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Two years ago, Nordstrom bought Trunk Club for $350 million. Now it says it’s worth $150 million.

“Current expectations for future growth and profitability are lower than initial estimates.”

Jason Del Rey has been a business journalist for 15 years and has covered Amazon, Walmart, and the e-commerce industry for the last decade. He was a senior correspondent at Vox.

Nordstrom has written down more than half the value of Trunk Club, the online personal styling service it purchased in 2014, the company just announced.

The upscale retailer said it was taking a $197 million write-down on the service, which it bought for $350 million just two years ago.

“While this business continues to deliver outsized top-line growth, current expectations for future growth and profitability are lower than initial estimates,” the company said in its third-quarter earnings release. “To further improve the customer experience and better position Trunk Club's business for profitable growth, the Company is making a number of operational changes.”

Trunk Club customers consult with a stylist and then receive an assortment of clothing and accessories shipped to their homes. Customers keep what they want and ship back what they don’t. The service also runs six brick-and-mortar locations that customers can visit for in-person styling sessions. After starting out as a men’s service, Trunk Club expanded into women’s clothing last year.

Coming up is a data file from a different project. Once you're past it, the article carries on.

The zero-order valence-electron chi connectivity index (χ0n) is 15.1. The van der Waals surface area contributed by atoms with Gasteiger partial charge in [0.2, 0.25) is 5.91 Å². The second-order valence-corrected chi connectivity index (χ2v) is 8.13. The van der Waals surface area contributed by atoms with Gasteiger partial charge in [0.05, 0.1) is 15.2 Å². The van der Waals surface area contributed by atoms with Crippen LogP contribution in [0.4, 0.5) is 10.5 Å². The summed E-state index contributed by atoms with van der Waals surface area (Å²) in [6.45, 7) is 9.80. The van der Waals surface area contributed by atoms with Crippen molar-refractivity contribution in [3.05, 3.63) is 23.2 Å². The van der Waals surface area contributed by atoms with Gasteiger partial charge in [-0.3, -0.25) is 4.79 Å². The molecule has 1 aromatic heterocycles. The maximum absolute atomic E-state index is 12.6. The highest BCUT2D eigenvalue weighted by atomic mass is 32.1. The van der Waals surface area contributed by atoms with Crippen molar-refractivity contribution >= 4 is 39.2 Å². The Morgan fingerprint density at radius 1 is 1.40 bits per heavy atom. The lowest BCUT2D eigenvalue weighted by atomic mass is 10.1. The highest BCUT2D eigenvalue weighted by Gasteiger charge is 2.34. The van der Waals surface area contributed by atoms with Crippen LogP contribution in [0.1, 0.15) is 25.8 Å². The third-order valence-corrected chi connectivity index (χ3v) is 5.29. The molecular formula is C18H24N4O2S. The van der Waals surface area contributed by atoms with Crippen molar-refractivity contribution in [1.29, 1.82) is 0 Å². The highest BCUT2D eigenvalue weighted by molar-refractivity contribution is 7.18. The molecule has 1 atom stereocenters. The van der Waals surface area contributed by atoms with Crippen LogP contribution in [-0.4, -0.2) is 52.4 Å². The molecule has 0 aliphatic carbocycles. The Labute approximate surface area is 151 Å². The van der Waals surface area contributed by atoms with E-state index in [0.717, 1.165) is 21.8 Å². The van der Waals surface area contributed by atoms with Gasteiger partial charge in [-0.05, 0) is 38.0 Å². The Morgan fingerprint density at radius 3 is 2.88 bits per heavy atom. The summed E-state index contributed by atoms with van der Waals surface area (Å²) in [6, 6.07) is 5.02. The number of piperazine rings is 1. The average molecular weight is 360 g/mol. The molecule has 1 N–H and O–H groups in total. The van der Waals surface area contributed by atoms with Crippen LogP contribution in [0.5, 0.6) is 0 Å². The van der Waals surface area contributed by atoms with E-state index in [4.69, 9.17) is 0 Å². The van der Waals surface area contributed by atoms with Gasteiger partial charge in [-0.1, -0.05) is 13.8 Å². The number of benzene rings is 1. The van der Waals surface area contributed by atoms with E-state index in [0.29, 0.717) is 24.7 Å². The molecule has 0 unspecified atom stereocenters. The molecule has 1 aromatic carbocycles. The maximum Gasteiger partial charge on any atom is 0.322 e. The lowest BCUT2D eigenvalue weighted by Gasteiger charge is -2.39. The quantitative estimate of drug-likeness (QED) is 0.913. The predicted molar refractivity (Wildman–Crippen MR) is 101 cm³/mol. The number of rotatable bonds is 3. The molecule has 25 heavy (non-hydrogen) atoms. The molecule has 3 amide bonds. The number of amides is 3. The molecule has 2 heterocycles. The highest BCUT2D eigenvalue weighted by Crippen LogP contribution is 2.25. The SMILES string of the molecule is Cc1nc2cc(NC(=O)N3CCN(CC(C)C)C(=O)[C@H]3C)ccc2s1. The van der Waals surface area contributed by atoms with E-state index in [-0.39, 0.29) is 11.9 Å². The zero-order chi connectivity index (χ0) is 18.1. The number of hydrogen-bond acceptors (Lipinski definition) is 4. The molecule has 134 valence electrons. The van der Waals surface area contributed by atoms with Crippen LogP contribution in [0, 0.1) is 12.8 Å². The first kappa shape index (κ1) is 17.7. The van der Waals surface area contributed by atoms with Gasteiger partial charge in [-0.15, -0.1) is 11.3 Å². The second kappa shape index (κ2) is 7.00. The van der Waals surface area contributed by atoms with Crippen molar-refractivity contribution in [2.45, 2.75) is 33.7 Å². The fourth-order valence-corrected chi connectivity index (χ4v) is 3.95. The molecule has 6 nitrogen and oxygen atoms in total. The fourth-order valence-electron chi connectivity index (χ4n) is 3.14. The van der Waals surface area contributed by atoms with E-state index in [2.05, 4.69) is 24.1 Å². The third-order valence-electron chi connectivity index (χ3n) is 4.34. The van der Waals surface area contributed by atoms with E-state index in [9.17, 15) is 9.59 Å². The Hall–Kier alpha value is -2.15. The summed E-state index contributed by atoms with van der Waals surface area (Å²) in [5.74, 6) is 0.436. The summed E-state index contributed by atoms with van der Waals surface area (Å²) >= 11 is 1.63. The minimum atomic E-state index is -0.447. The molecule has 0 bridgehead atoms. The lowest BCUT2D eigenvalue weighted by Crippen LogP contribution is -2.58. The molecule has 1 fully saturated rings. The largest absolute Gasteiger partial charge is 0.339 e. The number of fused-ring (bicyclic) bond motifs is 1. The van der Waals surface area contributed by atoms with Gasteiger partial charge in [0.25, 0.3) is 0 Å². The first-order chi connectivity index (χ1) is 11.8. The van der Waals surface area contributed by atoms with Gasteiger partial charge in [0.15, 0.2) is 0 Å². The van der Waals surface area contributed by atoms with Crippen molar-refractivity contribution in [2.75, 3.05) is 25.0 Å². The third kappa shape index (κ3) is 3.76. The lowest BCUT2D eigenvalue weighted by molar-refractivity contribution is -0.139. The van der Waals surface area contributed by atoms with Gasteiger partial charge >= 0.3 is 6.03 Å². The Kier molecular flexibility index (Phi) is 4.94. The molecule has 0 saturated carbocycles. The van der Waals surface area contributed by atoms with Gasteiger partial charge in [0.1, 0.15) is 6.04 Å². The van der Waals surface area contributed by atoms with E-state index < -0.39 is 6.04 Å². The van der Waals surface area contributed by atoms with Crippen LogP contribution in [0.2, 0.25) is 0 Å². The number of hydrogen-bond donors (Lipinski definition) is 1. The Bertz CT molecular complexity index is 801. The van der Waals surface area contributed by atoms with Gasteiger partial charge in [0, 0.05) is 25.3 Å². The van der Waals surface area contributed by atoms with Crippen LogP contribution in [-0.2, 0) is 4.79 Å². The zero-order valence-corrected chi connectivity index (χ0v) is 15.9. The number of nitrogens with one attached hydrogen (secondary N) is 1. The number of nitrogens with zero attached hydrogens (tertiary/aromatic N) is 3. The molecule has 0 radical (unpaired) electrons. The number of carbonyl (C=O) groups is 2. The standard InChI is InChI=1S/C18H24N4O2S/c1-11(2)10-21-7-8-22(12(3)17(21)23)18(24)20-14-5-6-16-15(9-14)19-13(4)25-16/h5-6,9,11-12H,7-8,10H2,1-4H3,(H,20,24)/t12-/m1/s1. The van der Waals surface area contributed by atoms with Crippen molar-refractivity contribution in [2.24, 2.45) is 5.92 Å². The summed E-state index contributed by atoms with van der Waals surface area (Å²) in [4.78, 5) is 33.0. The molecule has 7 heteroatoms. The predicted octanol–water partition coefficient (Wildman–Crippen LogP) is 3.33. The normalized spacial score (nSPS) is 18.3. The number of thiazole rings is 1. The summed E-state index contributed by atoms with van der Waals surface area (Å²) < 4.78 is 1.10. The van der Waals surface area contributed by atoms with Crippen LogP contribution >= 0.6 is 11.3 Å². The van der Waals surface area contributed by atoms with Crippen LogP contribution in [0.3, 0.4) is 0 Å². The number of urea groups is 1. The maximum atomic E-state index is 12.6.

Signs of trouble — or “operational changes” — popped up recently. Up until this fall, the service itself was free. But in October, Trunk Club starting charging a $25 “home try-on” fee for new customers. Trunk Club also recently cut its try-on period from 10 days to five.

The original acquisition amount equated to about 3.5x forward-looking revenue — a sizable multiple for an e-commerce company. The deal also included up to $100 million in additional payouts if the business hit certain goals. On the surface, the deal seemed like a forward-looking way to expand Nordstrom’s traditional styling service to e-commerce.

This article originally appeared on

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